Movie Review

While We're Young

Life never gets old
While We're Young Movie Poster

US Release Date: 03-27-2015

Directed by: Noah Baumbach


  • Ben Stiller
  • Josh
  • Naomi Watts
  • Cornelia
  • Adam Driver
  • Jamie
  • Amanda Seyfried
  • Darby
  • Charles Grodin
  • Leslie Breitbart
  • Brady Corbet
  • Kent
  • Ryan Serhant
  • Hedge Fund Dave
  • Maria Dizzia
  • Marina
  • Adam Horovitz
  • Fletcher
  • Dean Wareham
  • Shaman
  • James Saito
  • Dr. Nagato
  • Peter Bogdanovich
  • Speaker
Reviewed on: March 31st, 2015
Ben Stiller and Adam Driver in While We're Young.

Ben Stiller and Adam Driver in While We're Young.

While We're Young, filmmaker Noah Baumbach's latest work, is a Woody Allen-esque comedy concerning a middle-aged couple's mid-life crisis. Josh (Stiller) and Cornelia (Watts) are a fortysomething New York City couple stuck in something of a rut in their lives. They are also childless at a time when all of their friends either already have, or are expecting, babies. Feeling excluded from their normal social circle they strike up a friendship with a much younger hipster couple from Brooklyn.

Jamie (Driver) and Darbie (Seyfried) are married and live in a loft in Bushwick with a female roommate and a chicken. Darbie makes artisanal ice cream and Jamie is an aspiring documentary filmmaker. Which is also what Josh happens to be. In fact Josh has been working on the same film for the past ten years. And guess what? Cornelia's father (Grodin) happens to be a legendary documentarian. So the question becomes, was it mere coincidence that brought these couples together or was there a master plan behind it? And when does ambition cross the line of integrity?

At first the friendship between these two couples from different generations is positive for all involved, but especially for Josh. Jamie makes Josh feel young again. Many pop cultural artifacts from Josh's childhood have become kitschy souvenirs to the younger generation. Jamie and Darbie collect vinyl records and VHS tapes. Josh begins to openly emulate the younger man, even buying a ridiculous looking fedora like the one Jamie wears. He also provides advise and assistance on a film idea Jamie has. Which eventually causes friction between them and leads to the climactic confrontation scene.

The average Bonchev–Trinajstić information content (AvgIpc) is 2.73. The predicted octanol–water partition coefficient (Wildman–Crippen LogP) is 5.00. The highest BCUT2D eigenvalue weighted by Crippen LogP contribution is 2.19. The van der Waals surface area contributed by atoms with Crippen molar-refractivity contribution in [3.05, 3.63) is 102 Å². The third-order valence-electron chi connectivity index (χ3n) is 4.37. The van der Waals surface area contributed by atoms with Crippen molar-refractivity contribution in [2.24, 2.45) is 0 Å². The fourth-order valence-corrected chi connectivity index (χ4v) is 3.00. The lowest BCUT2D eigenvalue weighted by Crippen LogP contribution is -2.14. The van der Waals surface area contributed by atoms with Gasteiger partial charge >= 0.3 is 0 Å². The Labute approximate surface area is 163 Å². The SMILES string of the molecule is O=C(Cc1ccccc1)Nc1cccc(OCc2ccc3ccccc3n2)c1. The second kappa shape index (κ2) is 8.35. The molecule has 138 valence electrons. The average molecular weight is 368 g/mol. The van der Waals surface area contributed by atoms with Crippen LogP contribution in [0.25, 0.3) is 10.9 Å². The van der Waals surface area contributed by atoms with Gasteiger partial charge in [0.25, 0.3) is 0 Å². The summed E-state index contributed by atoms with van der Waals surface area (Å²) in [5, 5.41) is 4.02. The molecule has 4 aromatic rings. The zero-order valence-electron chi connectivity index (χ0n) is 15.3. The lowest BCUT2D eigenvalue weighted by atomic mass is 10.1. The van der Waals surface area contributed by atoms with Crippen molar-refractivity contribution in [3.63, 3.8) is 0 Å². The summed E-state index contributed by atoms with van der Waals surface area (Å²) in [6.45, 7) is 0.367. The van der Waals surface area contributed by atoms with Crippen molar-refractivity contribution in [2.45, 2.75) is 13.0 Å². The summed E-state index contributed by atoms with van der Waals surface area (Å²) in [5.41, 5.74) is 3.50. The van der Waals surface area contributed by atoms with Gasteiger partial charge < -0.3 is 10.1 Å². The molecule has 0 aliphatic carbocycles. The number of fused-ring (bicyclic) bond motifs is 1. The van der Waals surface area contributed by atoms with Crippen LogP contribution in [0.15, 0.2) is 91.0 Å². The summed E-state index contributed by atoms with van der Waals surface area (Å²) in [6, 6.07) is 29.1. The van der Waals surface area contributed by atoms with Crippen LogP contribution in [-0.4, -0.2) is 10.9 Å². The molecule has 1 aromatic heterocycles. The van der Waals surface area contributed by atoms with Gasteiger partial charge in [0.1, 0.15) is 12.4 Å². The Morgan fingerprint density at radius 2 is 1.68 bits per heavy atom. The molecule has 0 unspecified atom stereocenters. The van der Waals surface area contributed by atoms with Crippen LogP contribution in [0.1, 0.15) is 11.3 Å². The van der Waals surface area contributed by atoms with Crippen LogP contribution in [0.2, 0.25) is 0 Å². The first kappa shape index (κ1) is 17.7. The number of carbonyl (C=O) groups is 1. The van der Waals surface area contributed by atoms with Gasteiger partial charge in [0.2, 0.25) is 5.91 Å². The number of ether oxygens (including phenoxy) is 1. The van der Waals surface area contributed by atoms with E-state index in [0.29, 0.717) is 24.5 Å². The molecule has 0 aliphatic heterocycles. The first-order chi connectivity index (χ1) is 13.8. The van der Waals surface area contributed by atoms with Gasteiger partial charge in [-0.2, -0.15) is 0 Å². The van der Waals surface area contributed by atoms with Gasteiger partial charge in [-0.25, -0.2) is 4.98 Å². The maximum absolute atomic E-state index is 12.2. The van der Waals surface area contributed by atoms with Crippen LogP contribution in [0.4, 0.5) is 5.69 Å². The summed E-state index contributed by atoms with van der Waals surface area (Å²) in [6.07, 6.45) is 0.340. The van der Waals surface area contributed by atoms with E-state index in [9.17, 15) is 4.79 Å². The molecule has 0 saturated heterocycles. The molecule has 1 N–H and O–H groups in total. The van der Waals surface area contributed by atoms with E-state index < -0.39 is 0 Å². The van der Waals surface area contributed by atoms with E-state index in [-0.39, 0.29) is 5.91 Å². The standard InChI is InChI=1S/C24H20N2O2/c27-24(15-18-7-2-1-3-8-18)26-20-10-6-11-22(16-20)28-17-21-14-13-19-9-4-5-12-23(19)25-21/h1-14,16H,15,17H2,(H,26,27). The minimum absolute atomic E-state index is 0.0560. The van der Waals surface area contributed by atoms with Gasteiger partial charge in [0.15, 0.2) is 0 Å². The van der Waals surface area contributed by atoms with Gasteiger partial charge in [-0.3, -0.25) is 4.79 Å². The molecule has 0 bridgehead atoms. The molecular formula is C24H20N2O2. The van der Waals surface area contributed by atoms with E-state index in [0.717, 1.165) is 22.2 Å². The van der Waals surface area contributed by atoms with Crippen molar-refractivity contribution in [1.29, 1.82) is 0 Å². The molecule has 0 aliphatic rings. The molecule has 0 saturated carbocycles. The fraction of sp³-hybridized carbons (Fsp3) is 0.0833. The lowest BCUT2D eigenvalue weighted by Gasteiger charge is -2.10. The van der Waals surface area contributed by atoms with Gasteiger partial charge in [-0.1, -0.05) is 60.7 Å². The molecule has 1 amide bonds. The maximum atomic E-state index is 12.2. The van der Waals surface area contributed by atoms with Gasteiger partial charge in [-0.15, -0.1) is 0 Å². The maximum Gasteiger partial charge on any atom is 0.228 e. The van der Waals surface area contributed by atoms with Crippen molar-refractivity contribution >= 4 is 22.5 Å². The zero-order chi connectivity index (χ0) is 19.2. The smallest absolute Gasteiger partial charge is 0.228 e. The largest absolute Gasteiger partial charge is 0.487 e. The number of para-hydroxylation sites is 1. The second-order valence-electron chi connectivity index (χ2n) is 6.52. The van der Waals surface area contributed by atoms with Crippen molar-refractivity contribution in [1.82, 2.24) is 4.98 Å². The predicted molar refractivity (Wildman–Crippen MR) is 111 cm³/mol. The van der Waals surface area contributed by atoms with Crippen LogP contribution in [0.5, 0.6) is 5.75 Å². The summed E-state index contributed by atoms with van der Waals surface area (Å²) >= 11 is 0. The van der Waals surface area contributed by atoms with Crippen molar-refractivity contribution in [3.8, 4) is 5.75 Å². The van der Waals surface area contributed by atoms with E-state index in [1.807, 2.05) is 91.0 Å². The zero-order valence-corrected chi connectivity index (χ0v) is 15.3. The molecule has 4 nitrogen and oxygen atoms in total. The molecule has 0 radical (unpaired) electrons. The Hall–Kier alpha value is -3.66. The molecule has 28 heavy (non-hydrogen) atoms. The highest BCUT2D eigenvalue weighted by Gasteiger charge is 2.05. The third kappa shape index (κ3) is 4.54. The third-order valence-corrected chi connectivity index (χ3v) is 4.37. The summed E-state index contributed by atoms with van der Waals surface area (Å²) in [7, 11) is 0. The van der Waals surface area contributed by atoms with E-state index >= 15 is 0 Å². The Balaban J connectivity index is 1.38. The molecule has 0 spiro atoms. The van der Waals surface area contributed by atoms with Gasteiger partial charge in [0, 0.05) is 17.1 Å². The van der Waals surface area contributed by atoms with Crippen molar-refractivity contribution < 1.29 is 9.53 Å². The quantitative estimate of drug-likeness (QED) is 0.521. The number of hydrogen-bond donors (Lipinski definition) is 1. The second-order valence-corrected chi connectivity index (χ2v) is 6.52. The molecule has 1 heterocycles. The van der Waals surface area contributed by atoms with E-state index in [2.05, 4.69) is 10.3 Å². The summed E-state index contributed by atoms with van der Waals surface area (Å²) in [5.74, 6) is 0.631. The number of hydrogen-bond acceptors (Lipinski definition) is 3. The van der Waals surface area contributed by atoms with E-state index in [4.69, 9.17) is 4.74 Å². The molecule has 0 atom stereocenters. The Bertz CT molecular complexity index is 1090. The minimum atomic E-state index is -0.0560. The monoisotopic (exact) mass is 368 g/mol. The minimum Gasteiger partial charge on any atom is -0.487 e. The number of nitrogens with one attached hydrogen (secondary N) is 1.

Cornelia and Darbie hit it off too. Darbie takes the older woman to a hip hop dance class that's worth a few laughs. Before you know it the two couples are attending some sort of mystic ritual together that includes drinking a strong hallucinogenic liquid made from some exotic root and having a shaman shake feathers at them while chanting. It's quite a funny scene that represents the turning point in their relationship.

Baumbach's script shows his hand fairly early on. The story is told from the older couple's perspective and it paints a fairly stereotypical portrait of hipsters, and a view of the younger generation as lazy, deceitful and entitled. Near the end, after Jamie finishes his documentary, he is asked by a reporter if he's a hipster. He replies with a reminder about judging books by their covers. “Well, I'm of a certain age and I wear tight pants.”

The acting is first rate. Ben Stiller tones it down and plays a real person rather than a series of nervous ticks. Naomi Watts is funnier than I realized. Her hip hop dance moves are pretty amusing. Adam Driver continues to impress. He strikes me as one of the more intelligent young actors working today. Amanda Seyfried brings her wide-eyed gamin look and a slightly spaced-out personality to Darbie. Charles Grodin has a few good scenes as Cornelia's father, and Adam Horovitz of the Beastie Boys has a small role as Fletcher, a husband and father, and a friend of Josh and Cornelia. His physical appearance comes as quite a shock (I didn't even recognize him) and proves beyond a shadow of a doubt just how long ago the 1980s were.

This isn't the first time Noah Baumbach has been compared to Woody Allen. Both are quintessential New York City filmmakers who make comedies about human relationships between affluent white people in the Big Apple. Take the scene where Josh goes to the doctor. When he's told he has arthritis in his knees, Josh assumes it can't be the “traditional” kind of arthritis. His doctor says, “I don't know what you mean by traditional arthritis, but what you have is definitely arthritis.” Those lines could have been written by Allen. As a matter of fact, While We're Young is the most Woody Allen-like of all of Noah Baumbach's movies to date. And I mean that as a compliment.